Drinking policy to blame for cancellation of breakfast
In recent years, Puget Sound students have enjoyed a feast of celebration with their peers at the end of each semester. Last semester, however, we were denied our festivities. The administration cancelled Midnight Breakfast for 2011’s spring semester because of some students’ behavioral problems at the previous event in the fall.
The ASUPS Senate and Executives met with the Midnight Breakfast Committee in the winter and spring to address the issues raised by the fall event. The committee was composed of the ASUPS President and Vice President along with six members of Puget Sound faculty and staff.
As they explained to the leaders of ASUPS, the Midnight Breakfast Committee would not support the event without significant changes. The hope of the Senate and executives was to modify the evening’s ambience and activities to encourage safer and more responsible conduct. The committee agreed that the proposed changes would be acceptable, but still insisted that Midnight Breakfast would not happen during the spring semester of 2011.
I agree with the sentiments of many students that the administration was wrong to cancel our celebratory breakfast, but for different reasons. Many students I have spoken with feel entitled to Midnight Breakfast—which, of course, they are not. My strong belief is that a small group of students, by acting out, have lost the entire student body the privilege of attending Midnight Breakfast. Cancelling the spring breakfast was a logical decision by the committee, but I—and most of the other ASUPS senators and executives—believe that it was unfair and potentially dangerous to cancel it when a compromise seemed to have been reached.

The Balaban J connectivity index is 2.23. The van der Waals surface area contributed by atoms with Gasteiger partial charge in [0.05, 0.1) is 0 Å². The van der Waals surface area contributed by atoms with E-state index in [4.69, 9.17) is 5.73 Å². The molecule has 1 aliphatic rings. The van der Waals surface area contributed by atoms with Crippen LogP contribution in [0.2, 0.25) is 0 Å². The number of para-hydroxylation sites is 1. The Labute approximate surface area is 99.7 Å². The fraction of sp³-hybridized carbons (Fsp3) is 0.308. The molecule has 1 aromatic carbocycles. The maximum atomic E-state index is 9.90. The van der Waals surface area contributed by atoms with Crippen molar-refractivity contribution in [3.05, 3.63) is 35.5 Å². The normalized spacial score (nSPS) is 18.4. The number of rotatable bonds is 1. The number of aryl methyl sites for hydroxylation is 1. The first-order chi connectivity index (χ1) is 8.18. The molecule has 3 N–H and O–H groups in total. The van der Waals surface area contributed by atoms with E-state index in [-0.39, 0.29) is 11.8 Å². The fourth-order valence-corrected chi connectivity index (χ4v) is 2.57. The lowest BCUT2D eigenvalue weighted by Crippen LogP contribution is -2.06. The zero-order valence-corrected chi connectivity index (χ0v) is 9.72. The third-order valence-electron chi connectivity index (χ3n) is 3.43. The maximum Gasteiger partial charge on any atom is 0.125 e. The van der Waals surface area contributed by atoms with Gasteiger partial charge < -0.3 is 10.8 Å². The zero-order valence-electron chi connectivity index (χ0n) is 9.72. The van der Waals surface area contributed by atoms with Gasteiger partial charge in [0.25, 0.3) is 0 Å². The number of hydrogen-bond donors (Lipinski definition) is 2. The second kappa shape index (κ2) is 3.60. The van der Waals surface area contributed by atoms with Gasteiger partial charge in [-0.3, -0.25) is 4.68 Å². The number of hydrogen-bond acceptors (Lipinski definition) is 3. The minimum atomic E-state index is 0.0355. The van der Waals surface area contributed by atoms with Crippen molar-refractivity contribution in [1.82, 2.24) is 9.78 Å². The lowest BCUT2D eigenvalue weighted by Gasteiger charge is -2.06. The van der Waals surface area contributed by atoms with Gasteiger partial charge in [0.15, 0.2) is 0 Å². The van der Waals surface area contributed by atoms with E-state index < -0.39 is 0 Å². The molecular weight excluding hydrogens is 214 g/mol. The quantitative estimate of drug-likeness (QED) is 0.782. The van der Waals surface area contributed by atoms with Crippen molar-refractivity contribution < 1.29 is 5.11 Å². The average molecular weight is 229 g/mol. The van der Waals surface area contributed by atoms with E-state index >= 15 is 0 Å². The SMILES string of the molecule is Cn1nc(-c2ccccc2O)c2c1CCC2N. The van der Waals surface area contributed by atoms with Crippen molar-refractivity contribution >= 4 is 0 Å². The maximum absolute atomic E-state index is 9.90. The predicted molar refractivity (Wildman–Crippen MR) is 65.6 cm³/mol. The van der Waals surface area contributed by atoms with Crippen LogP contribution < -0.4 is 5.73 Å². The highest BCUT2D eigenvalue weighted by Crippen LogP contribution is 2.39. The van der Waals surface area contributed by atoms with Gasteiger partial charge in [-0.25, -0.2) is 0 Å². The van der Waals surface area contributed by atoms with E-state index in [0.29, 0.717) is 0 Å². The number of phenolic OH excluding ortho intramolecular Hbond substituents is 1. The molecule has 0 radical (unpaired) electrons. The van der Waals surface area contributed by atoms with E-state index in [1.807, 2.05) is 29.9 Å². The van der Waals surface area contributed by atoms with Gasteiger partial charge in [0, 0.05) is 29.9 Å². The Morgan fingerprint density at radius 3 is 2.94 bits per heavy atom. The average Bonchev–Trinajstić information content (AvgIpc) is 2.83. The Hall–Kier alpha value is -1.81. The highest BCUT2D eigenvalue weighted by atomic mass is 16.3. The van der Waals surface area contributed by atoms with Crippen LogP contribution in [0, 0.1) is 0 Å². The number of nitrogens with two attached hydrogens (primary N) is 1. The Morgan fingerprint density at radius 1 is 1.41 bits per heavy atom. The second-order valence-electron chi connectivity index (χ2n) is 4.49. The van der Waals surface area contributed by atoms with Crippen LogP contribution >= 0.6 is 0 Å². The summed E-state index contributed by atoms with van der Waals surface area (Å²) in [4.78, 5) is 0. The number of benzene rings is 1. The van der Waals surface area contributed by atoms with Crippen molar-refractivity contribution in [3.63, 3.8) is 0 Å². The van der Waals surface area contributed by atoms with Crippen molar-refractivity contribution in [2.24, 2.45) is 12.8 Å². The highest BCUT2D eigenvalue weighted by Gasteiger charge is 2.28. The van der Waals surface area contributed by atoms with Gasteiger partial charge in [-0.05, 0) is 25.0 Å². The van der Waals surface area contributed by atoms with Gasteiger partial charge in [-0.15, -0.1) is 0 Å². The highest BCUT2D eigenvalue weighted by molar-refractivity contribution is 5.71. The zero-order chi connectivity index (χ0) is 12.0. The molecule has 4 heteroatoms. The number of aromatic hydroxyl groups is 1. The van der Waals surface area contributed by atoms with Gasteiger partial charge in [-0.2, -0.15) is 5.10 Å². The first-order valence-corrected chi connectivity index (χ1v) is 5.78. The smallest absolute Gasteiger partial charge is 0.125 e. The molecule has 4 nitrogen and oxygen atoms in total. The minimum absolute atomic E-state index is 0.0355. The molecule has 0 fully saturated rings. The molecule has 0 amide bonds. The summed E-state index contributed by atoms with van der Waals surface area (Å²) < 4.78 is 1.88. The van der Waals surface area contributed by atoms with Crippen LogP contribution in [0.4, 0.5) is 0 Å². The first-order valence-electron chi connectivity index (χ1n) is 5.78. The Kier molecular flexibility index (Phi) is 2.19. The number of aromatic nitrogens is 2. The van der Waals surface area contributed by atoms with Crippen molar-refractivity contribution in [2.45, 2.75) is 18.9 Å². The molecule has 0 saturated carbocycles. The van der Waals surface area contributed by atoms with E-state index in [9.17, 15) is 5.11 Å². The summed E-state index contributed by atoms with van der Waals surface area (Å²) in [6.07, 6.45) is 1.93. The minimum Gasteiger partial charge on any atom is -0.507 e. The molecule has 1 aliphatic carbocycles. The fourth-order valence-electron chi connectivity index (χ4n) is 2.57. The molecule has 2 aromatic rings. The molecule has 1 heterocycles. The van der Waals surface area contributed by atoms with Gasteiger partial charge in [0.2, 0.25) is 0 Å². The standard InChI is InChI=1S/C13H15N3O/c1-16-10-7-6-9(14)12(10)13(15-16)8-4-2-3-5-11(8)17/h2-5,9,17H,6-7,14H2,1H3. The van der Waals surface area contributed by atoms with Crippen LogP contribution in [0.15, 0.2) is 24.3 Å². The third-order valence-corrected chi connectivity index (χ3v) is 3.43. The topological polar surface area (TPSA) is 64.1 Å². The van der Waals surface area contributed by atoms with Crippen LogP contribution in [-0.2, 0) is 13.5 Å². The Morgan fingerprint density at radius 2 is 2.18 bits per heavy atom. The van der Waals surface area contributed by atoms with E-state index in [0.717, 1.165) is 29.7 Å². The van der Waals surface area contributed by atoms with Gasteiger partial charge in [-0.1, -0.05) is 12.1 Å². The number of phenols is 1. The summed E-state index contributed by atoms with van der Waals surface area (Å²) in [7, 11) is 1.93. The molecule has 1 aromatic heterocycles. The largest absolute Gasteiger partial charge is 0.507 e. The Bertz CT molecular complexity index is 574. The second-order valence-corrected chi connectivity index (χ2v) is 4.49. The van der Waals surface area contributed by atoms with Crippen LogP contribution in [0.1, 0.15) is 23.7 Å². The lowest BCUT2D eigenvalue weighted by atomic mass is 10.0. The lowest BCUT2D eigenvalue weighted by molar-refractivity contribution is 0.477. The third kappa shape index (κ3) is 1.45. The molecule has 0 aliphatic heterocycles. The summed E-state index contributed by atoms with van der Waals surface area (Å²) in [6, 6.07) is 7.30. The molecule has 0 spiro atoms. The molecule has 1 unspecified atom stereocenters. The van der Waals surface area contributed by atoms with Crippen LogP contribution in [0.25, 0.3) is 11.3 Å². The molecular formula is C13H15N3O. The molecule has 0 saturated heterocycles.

Midnight Breakfast requires volunteer support from some of Puget Sound’s dedicated staff. Both drunken and sober breakfast-goers owe it to them to make the event run as smoothly as possible. No one expects students to be on their best behavior, but sneaking alcohol into an event where it is prohibited, throwing bottles at staff and starting fights represent absolutely unacceptable conduct for young adults.
This behavior illuminated an issue that I have with drinking in general at Puget Sound. Students often act like they are not living on someone else’s property and that they are not a liability for the administration. In turn, the administration treats students like they are incapable of making responsible choices. Both sides need to respect one another and understand that alcohol consumption policies are in fact a gray area—one that the administration cannot legally condone, but that students should not push too hard for risk of losing privileges entirely.
This cycle of rebellion and authoritarianism must end, starting with the students. It boils down to the following principles. To the students: if you want to be treated like adults, drink and behave like adults. Being drunk is never a valid excuse for being stupid. And to the administration: if you want your student body to be as intelligent, diverse and reputable as the nation’s top-tier schools, give them the same respect. And for the love of God, let’s have some late-night pancakes at the end of the semester.